Sunday, June 27, 2010

The Golden Ratio: The Story of Phi, the World's Most Astonishing Number by Mario Livio



Why I read it: An unnerving love of numbers.

Summary: The irrational number Phi (pronounced "fee") has baffled mathematicians for centuries, much like Pi. The author defines it and seeks its historical applications. He works hard to debunk theories of its usage in ancient times in the construction of the pyramids, in Greek architecture, etc. He also discusses its theological ties through time, as science played with the border between cold hard facts and the unknown and supernatural.

My Thoughts: Ha! Where do I begin? I guess with nature, as I'm a naturalist by profession (these days). The concept of the logarithmic spiral is the key to linking the number to nature. To define Phi in basic terms, if you have a straight line cut into two parts, and the ratio of the sum of the quantities of the two parts is equal to the ratio of the larger to the smaller, you have the Golden Ratio:

a + b/a = a/b = Phi

The number attained is approximately 1.6, but like Pi, it goes on forever with no discernible pattern. Hence the determiner "irrational." More on that in a minute.

As for the logarithmic spiral, if you took a Golden Ratio rectangle and drew a line across it at the point where the ratio is defined, you would find that you've created a second, smaller, Golden Ratio rectangle. Do it again with that smaller one, and you've done it again. This process can continue forever, falling into ever smaller rectangles. You've created a spiral that manifests itself in nature repeatedly: in spirally-formed seashells, in the spiral arms of galaxies, even in the way a peregrine falcon dives for its prey. Because of the fact that its eyes are on the side of its head, it cannot dive straightforward. If we were to stand at the top of the falcon's dive and watch it fade farther and farther away, we'd see the Golden Ratio in action.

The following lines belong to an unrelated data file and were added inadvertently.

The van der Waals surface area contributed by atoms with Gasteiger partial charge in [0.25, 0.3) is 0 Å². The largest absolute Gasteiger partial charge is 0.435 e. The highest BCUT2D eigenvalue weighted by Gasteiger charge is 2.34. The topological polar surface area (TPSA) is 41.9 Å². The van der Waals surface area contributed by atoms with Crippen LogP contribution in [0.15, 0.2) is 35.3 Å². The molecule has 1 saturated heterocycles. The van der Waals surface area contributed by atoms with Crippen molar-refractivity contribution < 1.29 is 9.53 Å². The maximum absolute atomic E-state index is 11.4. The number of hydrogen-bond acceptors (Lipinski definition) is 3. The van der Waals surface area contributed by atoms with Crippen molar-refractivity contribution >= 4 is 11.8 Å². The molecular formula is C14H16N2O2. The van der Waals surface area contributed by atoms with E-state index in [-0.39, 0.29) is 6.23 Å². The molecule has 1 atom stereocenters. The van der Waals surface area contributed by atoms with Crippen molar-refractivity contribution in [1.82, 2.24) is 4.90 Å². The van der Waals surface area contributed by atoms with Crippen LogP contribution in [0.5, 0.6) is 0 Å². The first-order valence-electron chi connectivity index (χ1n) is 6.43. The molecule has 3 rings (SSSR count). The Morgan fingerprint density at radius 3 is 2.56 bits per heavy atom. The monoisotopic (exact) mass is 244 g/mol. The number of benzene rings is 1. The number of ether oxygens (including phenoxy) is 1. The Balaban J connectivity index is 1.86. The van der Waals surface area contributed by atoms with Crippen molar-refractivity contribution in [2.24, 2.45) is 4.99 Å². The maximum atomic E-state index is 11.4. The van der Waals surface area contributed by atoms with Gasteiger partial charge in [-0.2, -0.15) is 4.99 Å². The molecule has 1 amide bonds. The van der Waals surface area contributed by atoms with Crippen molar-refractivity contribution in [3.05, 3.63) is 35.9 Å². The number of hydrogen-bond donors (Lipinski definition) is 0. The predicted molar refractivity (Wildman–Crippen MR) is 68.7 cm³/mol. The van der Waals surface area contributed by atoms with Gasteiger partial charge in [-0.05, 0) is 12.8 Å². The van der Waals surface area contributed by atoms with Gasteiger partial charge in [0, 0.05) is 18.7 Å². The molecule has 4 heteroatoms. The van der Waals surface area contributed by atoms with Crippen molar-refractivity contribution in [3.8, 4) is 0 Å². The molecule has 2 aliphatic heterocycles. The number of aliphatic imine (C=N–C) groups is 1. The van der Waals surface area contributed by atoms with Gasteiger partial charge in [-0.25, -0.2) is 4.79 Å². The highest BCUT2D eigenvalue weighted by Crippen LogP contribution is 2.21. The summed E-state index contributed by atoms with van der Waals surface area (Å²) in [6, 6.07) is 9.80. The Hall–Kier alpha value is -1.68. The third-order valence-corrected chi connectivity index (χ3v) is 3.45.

Here's my contribution to the topic: chimney swifts. If you've ever watched a chimney swift diving for its nest in, yes, a chimney, you've noticed that it does not dive in a straight line either. It has an arc to it, due, again, to the positioning of its eyes on its head, that I'll bet is relative to the Golden Ratio. But the bigger question remains: what were chimney swifts called before chimneys? If they nested in hollowed out dead trees, were they known as snag swifts? Anyway, back to the math.

Livio's book is filled with the history of the number, and the history of speculation about the use of the number in art, architecture, poetry, etc. From this standpoint, it is thoroughly entertaining. He spends a lot of time debunking, as good scientists will do, and I now wonder who's rebutted his debunking. Such is the beauty of the study of any singular topic in history. There's always another opinion.

I read a term in this book I had not encountered before: recreational mathematics. Math for fun. As a high schooler, I hated math, hated it with vigor. Oddly enough, though, when it came time for my SAT's, I scored much higher on my math test than I did my English. Go figure. Well, I did. I looked back at my life. As a toddler, I memorized the serial numbers on the undersides of my Matchbox cars. When baseball cards were discovered, well, I don't even have to go into that. Every player, every stat. My friends and I even developed statistically-based baseball and professional wrestling games that generally fell into the right results: Jim Rice always had more home runs than Spike Owen. Today, I lead our local citizen science efforts, compiling reams of data that I twist and turn every way possible looking for trends, sometimes answers. Ive been a recreational mathematician all my life.

My favorite story in this book, though, had to do with the Pythagoreans. What a wacky bunch. They were so upset when a colleague discovered an irrational number that they built a tomb for him and acted like he was dead. I don't know if the world's professional mathematicians today would react so strongly, but it's amazing to me how passionate they were about math and its consequences. I think, though, that it's a key to life; without that internal fire, is life really worth living?

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